ISLAMABAD, Pakistan, June 3 (UPI) -- Al-Qaida leader Osama bin Laden purportedly saying U.S. policy in Pakistan foments hate is just more of the same old rhetoric, the White House said Wednesday.
In what the Arabic-language TV network al-Jazeera says is a voice recording issued by the fugitive terrorist, a speaker is heard saying the Pakistani government's military offensive against Taliban militants in the Swat Valley, supported by Washington, is generating "new seeds of hatred and revenge against America," CNN reported.
"I think the reports we've seen are consistent with messages that we've seen in the past from al-Qaida, threatening the U.S. and other countries that are involved in counter-terrorism efforts," White House spokesman Robert Gibbs said during a news briefing in Riyadh, Saudi Arabia, the first stop of President Barack Obama's Middle East trip.
The voice in the message says Obama is "walking the same road of his predecessors to build enmity against Muslims and increasing the number of fighters, and establishing more lasting wars."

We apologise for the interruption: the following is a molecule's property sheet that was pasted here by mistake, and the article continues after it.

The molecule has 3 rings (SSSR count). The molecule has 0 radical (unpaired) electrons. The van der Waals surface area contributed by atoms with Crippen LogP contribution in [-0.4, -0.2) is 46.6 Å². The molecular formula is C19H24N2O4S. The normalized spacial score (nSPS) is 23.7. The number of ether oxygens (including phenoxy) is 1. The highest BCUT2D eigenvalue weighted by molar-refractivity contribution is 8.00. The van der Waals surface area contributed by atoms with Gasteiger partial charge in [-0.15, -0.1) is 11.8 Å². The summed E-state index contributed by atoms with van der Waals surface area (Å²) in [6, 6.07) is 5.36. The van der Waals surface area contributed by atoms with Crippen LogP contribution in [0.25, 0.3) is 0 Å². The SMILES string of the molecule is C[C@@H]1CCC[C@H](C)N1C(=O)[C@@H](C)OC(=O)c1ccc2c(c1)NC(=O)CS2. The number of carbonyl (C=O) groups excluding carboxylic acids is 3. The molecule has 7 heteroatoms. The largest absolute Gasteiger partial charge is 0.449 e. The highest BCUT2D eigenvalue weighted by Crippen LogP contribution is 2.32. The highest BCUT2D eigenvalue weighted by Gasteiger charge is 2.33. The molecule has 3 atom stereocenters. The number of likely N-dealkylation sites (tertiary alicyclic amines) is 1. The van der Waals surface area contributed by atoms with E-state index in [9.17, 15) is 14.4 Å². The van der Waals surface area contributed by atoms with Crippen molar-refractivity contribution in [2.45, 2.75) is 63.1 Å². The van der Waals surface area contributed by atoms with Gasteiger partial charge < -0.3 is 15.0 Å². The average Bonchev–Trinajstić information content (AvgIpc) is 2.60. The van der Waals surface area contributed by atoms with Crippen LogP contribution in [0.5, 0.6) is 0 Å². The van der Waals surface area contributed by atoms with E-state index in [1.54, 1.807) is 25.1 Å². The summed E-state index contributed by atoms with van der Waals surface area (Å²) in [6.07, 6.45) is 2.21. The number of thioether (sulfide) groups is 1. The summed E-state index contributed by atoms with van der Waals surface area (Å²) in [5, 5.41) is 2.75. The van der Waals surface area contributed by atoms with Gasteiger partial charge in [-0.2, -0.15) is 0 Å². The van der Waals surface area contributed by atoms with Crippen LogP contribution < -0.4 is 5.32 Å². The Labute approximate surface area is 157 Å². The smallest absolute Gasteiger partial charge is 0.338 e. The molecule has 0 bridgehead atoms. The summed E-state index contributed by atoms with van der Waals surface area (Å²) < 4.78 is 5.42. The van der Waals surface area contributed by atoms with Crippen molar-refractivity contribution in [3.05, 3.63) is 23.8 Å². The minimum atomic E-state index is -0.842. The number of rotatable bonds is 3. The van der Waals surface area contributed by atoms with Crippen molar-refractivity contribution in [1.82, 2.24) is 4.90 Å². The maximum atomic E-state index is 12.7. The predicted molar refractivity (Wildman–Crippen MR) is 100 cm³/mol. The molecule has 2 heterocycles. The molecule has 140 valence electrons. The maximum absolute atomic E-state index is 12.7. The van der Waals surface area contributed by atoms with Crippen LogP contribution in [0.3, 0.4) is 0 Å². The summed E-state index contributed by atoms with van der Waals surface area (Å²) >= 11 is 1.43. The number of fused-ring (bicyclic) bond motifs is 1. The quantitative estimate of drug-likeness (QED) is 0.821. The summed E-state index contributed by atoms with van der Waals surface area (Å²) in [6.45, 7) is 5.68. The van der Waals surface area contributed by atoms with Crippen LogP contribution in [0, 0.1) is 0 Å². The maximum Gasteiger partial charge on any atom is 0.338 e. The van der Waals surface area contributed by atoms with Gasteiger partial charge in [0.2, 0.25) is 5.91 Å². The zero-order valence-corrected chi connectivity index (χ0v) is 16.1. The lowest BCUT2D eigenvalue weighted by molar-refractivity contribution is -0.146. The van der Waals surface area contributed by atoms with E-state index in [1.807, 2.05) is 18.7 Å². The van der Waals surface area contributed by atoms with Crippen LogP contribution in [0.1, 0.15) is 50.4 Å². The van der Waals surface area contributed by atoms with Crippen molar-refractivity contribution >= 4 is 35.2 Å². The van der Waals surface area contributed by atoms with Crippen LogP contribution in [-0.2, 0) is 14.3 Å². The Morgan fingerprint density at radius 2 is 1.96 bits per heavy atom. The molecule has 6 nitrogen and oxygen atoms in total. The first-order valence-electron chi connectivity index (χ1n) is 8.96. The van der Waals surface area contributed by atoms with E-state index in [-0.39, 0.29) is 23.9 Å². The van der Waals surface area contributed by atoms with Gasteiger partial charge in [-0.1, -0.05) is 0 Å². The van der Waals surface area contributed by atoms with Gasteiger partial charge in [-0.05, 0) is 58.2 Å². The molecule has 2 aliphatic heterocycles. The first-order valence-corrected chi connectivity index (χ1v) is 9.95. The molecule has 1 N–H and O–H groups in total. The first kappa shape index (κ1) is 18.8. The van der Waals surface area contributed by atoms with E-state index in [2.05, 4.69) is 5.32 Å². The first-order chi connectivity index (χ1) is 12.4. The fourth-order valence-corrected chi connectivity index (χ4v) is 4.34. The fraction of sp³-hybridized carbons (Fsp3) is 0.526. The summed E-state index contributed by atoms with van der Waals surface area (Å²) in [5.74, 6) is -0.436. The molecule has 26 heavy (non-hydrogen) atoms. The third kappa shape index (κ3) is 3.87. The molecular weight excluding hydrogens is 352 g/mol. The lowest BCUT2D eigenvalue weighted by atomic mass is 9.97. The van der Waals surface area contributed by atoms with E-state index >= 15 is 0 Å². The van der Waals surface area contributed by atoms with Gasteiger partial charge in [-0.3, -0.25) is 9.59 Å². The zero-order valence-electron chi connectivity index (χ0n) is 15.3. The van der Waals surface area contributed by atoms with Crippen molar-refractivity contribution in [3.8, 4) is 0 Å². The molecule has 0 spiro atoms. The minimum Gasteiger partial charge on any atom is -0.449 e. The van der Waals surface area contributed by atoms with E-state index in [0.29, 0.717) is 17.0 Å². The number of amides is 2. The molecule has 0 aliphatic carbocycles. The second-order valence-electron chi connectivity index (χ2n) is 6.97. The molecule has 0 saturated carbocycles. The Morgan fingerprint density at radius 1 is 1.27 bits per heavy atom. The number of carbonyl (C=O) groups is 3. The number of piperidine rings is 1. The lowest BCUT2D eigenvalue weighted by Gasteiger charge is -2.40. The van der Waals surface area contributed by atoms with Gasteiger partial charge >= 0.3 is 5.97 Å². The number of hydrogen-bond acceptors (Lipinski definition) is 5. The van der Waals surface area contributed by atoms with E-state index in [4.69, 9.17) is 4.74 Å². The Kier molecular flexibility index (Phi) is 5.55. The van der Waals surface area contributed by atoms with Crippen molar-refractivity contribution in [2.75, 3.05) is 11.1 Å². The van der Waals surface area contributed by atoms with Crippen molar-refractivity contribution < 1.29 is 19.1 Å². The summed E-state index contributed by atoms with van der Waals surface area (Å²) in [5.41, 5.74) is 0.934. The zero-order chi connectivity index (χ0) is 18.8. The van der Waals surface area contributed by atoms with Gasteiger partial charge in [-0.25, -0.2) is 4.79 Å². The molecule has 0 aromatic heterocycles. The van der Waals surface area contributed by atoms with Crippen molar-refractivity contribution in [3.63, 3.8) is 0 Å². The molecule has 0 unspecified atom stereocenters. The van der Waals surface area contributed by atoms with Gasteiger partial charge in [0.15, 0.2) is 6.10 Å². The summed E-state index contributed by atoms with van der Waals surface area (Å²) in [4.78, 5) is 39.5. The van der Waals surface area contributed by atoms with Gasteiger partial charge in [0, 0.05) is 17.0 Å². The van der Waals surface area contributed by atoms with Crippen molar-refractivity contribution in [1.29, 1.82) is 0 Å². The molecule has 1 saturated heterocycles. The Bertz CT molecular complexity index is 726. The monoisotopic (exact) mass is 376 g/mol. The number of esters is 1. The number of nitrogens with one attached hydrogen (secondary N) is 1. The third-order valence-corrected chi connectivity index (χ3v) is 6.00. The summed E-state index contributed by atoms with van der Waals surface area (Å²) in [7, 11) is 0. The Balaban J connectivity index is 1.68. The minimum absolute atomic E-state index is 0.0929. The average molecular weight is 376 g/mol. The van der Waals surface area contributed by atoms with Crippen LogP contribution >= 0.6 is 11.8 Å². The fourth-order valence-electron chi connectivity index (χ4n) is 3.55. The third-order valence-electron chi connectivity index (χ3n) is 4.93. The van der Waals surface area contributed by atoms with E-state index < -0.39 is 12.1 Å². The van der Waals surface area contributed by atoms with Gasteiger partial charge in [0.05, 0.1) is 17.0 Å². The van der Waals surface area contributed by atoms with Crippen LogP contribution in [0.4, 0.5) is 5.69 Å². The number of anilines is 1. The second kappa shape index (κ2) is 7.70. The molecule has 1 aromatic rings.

CNN said the speaker cites what he calls Obama's "order" to Pakistani President Asif Ali Zardari "to prevent the people of Swat from implementing Shariah (Islamic) law. All this led to the displacement of about a million Muslim elders, women and children from their villages and homes. They became refugees in tents after they were honored in their own homes."
Asked if he could provide assurance that Americans have nothing to fear from the latest purported bin Laden tape, Gibbs said, "I can give the American people every assurance that everything is being done to protect them and to protect our homeland, as we've done since we took office."